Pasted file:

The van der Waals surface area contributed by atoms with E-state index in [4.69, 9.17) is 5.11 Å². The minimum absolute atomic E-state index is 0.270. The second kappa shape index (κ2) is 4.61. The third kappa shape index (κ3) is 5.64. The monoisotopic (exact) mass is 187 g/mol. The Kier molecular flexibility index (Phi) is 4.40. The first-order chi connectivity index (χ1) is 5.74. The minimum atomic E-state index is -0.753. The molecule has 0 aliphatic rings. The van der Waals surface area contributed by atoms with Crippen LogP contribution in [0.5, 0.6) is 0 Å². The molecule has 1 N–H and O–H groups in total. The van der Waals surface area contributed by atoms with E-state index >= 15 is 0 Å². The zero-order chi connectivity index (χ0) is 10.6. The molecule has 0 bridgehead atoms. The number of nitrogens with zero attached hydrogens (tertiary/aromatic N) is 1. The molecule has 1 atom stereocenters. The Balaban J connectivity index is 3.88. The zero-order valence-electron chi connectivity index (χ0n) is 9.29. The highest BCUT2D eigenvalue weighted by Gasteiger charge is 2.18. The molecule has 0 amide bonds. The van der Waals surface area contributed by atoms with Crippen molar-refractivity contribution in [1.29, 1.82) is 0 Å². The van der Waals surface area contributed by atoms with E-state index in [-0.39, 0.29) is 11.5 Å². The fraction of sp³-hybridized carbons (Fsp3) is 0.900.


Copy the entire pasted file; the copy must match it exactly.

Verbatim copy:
The van der Waals surface area contributed by atoms with E-state index in [4.69, 9.17) is 5.11 Å². The minimum absolute atomic E-state index is 0.270. The second kappa shape index (κ2) is 4.61. The third kappa shape index (κ3) is 5.64. The monoisotopic (exact) mass is 187 g/mol. The Kier molecular flexibility index (Phi) is 4.40. The first-order chi connectivity index (χ1) is 5.74. The minimum atomic E-state index is -0.753. The molecule has 0 aliphatic rings. The van der Waals surface area contributed by atoms with Crippen LogP contribution in [0.5, 0.6) is 0 Å². The molecule has 1 N–H and O–H groups in total. The van der Waals surface area contributed by atoms with E-state index >= 15 is 0 Å². The zero-order chi connectivity index (χ0) is 10.6. The molecule has 0 bridgehead atoms. The number of nitrogens with zero attached hydrogens (tertiary/aromatic N) is 1. The molecule has 1 atom stereocenters. The Balaban J connectivity index is 3.88. The zero-order valence-electron chi connectivity index (χ0n) is 9.29. The highest BCUT2D eigenvalue weighted by Gasteiger charge is 2.18. The molecule has 0 amide bonds. The van der Waals surface area contributed by atoms with Crippen molar-refractivity contribution in [1.29, 1.82) is 0 Å². The van der Waals surface area contributed by atoms with E-state index in [-0.39, 0.29) is 11.5 Å². The fraction of sp³-hybridized carbons (Fsp3) is 0.900.